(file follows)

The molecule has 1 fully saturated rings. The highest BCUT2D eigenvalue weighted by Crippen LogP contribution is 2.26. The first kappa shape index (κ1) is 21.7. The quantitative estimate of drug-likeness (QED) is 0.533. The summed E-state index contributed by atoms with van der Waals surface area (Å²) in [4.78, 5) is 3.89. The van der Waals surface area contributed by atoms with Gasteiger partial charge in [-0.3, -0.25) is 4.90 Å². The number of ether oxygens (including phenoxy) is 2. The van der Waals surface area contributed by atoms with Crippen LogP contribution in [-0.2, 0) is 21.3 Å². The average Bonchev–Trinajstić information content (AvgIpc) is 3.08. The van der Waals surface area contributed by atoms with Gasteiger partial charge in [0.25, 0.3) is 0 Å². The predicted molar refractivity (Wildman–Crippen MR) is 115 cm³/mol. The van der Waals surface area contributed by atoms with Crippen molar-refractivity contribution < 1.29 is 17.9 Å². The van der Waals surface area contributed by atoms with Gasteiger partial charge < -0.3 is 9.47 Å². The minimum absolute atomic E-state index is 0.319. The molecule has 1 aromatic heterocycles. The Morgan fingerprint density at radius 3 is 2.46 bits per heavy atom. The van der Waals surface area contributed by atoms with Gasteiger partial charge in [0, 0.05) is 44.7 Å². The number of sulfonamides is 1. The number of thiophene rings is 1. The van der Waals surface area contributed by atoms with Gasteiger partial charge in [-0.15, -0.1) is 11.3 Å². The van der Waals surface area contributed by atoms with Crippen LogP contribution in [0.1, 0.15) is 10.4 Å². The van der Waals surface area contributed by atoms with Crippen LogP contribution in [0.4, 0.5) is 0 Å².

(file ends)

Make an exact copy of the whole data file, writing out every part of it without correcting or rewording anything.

The molecule has 1 fully saturated rings. The highest BCUT2D eigenvalue weighted by Crippen LogP contribution is 2.26. The first kappa shape index (κ1) is 21.7. The quantitative estimate of drug-likeness (QED) is 0.533. The summed E-state index contributed by atoms with van der Waals surface area (Å²) in [4.78, 5) is 3.89. The van der Waals surface area contributed by atoms with Gasteiger partial charge in [-0.3, -0.25) is 4.90 Å². The number of ether oxygens (including phenoxy) is 2. The van der Waals surface area contributed by atoms with Crippen LogP contribution in [-0.2, 0) is 21.3 Å². The average Bonchev–Trinajstić information content (AvgIpc) is 3.08. The van der Waals surface area contributed by atoms with Gasteiger partial charge in [0.25, 0.3) is 0 Å². The predicted molar refractivity (Wildman–Crippen MR) is 115 cm³/mol. The van der Waals surface area contributed by atoms with Crippen molar-refractivity contribution < 1.29 is 17.9 Å². The van der Waals surface area contributed by atoms with Gasteiger partial charge < -0.3 is 9.47 Å². The minimum absolute atomic E-state index is 0.319. The molecule has 1 aromatic heterocycles. The Morgan fingerprint density at radius 3 is 2.46 bits per heavy atom. The van der Waals surface area contributed by atoms with Gasteiger partial charge in [0, 0.05) is 44.7 Å². The number of sulfonamides is 1. The number of thiophene rings is 1. The van der Waals surface area contributed by atoms with Gasteiger partial charge in [-0.15, -0.1) is 11.3 Å². The van der Waals surface area contributed by atoms with Crippen LogP contribution in [0.1, 0.15) is 10.4 Å². The van der Waals surface area contributed by atoms with Crippen LogP contribution in [0.4, 0.5) is 0 Å².